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    ABSTRACT: Cellular processes are highly interconnected and many proteins are shared in different pathways. Some of these shared proteins or protein families may interact with diverse partners using the same interface regions; such multibinding proteins are the subject of our study. The main goal of our study is to attempt to decipher the mechanisms of specific molecular recognition of multiple diverse partners by promiscuous protein regions. To address this, we attempt to analyze the physicochemical properties of multibinding interfaces and highlight the major mechanisms of functional switches realized through multibinding. We find that only 5% of protein families in the structure database have multibinding interfaces, and multibinding interfaces do not show any higher sequence conservation compared with the background interface sites. We highlight several important functional mechanisms utilized by multibinding families. (a) Overlap between different functional pathways can be prevented by the switches involving nearby residues of the same interfacial region. (b) Interfaces can be reused in pathways where the substrate should be passed from one protein to another sequentially. (c) The same protein family can develop different specificities toward different binding partners reusing the same interface; and finally, (d) inhibitors can attach to substrate binding sites as substrate mimicry and thereby prevent substrate binding.
    Protein Science 09/2009; 18(8):1674-83. · 2.74 Impact Factor
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    ABSTRACT: We perform a large-scale study of intrinsically disordered regions in proteins and protein complexes using a non-redundant set of hundreds of different protein complexes. In accordance with the conventional view that folding and binding are coupled, in many of our cases the disorder-to-order transition occurs upon complex formation and can be localized to binding interfaces. Moreover, analysis of disorder in protein complexes depicts a significant fraction of intrinsically disordered regions, with up to one third of all residues being disordered. We find that the disorder in homodimers, especially in symmetrical homodimers, is significantly higher than in heterodimers and offer an explanation for this interesting phenomenon. We argue that the mechanisms of regulation of binding specificity through disordered regions in complexes can be as common as for unbound monomeric proteins. The fascinating diversity of roles of disordered regions in various biological processes and protein oligomeric forms shown in our study may be a subject of future endeavors in this area.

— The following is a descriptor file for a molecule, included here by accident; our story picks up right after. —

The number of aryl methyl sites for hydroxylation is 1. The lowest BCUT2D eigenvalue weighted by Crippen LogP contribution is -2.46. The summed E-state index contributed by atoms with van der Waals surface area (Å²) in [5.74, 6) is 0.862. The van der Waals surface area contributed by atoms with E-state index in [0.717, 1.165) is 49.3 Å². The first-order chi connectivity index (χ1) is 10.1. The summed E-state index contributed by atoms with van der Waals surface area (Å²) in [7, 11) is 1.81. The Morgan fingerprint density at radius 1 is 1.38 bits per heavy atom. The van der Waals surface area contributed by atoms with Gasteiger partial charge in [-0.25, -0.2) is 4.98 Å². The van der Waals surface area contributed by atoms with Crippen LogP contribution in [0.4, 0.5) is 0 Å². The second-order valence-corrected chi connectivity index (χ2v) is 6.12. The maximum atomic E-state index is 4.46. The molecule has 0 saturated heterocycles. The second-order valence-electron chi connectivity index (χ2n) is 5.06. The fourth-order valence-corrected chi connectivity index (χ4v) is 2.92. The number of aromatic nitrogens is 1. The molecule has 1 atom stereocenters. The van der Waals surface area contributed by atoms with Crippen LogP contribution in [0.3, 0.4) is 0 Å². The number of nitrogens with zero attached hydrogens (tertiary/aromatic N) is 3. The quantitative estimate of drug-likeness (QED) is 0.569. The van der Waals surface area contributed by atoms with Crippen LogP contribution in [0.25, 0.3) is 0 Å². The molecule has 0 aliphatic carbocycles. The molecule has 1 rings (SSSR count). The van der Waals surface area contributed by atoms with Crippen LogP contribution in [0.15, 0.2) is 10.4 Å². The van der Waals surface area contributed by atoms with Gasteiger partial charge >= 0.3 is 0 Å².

PLoS Computational Biology 04/2009; 5(3):e1000316. · 4.87 Impact Factor
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    ABSTRACT: It has been observed that the evolutionary distances of interacting proteins often display a higher level of similarity than those of noninteracting proteins. This finding indicates that interacting proteins are subject to common evolutionary constraints and constitutes the basis of a method to predict protein interactions known as mirrortree. It has been difficult, however, to identify the direct cause of the observed similarities between evolutionary trees. One possible explanation is the existence of compensatory mutations between partners' binding sites to maintain proper binding. This explanation, though, has been recently challenged, and it has been suggested that the signal of correlated evolution uncovered by the mirrortree method is unrelated to any correlated evolution between binding sites. We examine the contribution of binding sites to the correlation between evolutionary trees of interacting domains. We show that binding neighborhoods of interacting proteins have, on average, higher coevolutionary signal compared with the regions outside binding sites; however, when the binding neighborhood is removed, the remaining domain sequence still contains some coevolutionary signal. In conclusion, the correlation between evolutionary trees of interacting domains cannot exclusively be attributed to the correlated evolution of the binding sites or to common evolutionary pressure exerted on the whole protein domain sequence, each of which contributes to the signal measured by the mirrortree approach.
    Journal of Molecular Biology 11/2008; 385(1):91-8. · 3.91 Impact Factor
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    Benjamin A Shoemaker, Anna R Panchenko
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    ABSTRACT: Recent advances in high-throughput experimental methods for the identification of protein interactions have resulted in a large amount of diverse data that are somewhat incomplete and contradictory. As valuable as they are, such experimental approaches studying protein interactomes have certain limitations that can be complemented by the computational methods for predicting protein interactions. In this review we describe different approaches to predict protein interaction partners as well as highlight recent achievements in the prediction of specific domains mediating protein-protein interactions. We discuss the applicability of computational methods to different types of prediction problems and point out limitations common to all of them.
    PLoS Computational Biology 05/2007; 3(4):e43. · 4.87 Impact Factor